Paper Towns by John Green | Rating: ★★★★☆
“Here’s what’s not beautiful about it: from here, you can’t see the rust or the cracked paint or whatever, but you can tell what the place really is. You can see how fake it all is. It’s not even hard enough to be made out of plastic. It’s a paper town. I mean, look at it, Q: look at all those culs-de-sac, those streets that turn in on themselves, all the houses that were built to fall apart. All those paper people living in their paper houses, burning the future to stay warm. All the paper kids drinking beer some bum bought for them at the paper convenience store. Everyone demented with the mania of owning things. All the things paper-thin and paper-frail. And all the people, too. I’ve lived here for eighteen years and I have never once in my life come across anyone who cares about anything that matters.”
Ugh, I know, right? A John Green book. So, like, totally, like cliche. But here’s the thing: I love John Green and his work. Say what you will, but I’m not going to deny that I love the way his words flow and his stories. His novels may often have a repetitive theme to it in terms of how his characters act but they still, for me, provide my mind with the opportunity to think. Really and truly think, you know? And that’s important when reading a novel.
And I’d like to make it clear that in spite of flaws and the certain level of pretentious that his characters sometimes reach, I think that his books are something special.
Onto the review: Paper Towns maintains a balance between drama and comedy very well. There are strong elements of friendship and the intrigue of a young, unrequited love. Mystery is also a common thing found in the novel upon the search for a friend who up and left behind a life in order to search for another one.
Our narrator, Q, can be irritatingly self centered and has all these ideals about the world that may get under your skin, but for the most part he is pretty easy to relate to. He is very endearing from times and while he has his flaws, I did come to appreciate his character very much so throughout the story. It was especially nice to see him grow and slowly but surely start to understand that the world out there isn’t just something he sees in passing — there are many things yet to be learned.
Each character we meet has that same level of quirky and unique moments that John Green is known for, and while many think it’s repetitive and unrealistic that teens talk or think in certain ways — it is realistic. Over the course of the novel we come in contact briefly with Q’s friends who will later play a major part throughout the story.
All of these players to our tale grow and provide light, comedic moments as they attempt to balance their final days in high school as well as their friendships and unfolding the mystery that is Margo. What I liked most in the story was the moments between the main character and his friends, as well as the addition of Lacey — who later dates one of Q’s friends and was once Margo’s best friend. They each represent what a real friendship looks like and share many great, entertaining moments with one another by the end of our story.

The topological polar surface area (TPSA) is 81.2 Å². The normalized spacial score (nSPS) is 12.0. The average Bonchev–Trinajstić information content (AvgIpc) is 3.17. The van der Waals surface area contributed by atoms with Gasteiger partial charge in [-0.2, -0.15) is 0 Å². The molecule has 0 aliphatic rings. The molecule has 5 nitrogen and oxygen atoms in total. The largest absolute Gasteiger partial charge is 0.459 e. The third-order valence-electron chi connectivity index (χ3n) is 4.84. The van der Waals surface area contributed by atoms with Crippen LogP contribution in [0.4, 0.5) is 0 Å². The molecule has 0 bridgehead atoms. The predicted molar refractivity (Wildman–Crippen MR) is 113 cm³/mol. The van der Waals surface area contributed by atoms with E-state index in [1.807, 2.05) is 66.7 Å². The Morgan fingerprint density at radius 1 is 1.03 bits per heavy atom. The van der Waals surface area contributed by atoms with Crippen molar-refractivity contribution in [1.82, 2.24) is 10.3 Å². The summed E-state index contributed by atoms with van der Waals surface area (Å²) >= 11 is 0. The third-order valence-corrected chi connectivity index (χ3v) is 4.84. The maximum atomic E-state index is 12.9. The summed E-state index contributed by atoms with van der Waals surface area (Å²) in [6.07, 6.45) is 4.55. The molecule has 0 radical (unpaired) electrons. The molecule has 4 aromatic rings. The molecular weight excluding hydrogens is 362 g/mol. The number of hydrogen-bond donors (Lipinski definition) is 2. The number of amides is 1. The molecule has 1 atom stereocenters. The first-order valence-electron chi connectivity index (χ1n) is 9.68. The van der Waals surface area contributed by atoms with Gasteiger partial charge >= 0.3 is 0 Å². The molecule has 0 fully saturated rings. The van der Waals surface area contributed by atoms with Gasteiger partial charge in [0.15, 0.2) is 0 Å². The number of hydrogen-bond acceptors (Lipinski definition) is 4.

Most importantly, we meet Margo at the very start. We see a glimpse of her and Q when they were children, and have the unfortunate luck in finding a dead man, and even then we begin to see Margo as something of a mystery. Years go by as our story flashes to present day, the two’s senior year of high school, and they don’t really talk anymore. But one night, Margo — irritated with life; seeking out revenge on her former best friend and ex boyfriend — shows up in Q’s house and together they have one all-nighter filled with unforgettable moments that will likely stick with Q and Margo for the rest of their lives.
And then, she leaves.
By the end of the novel, you see the mystery unfold. Where is Margo? Who is she, really? Everyone, even those close to her, know so little about her. But through the time that four of our characters search for her they grow out of their high school selves; they begin to understand one another and themselves. And maybe, just maybe — once they find Margo — they’ll even start to understand her.
Personally, I thought this story was lovely and one of his best. And I would recommend it to many, but I also acknowledge that it won’t be everybody’s cup of tea. So check it out for yourself, yeah?
My only solid complaint was the use of the word ‘retarded’ (it does make it realistic, however, since teens often do misuse this word) and the way Q’s friend Ben viewed females. But again, this is rather realistic in terms of how teenagers act and think.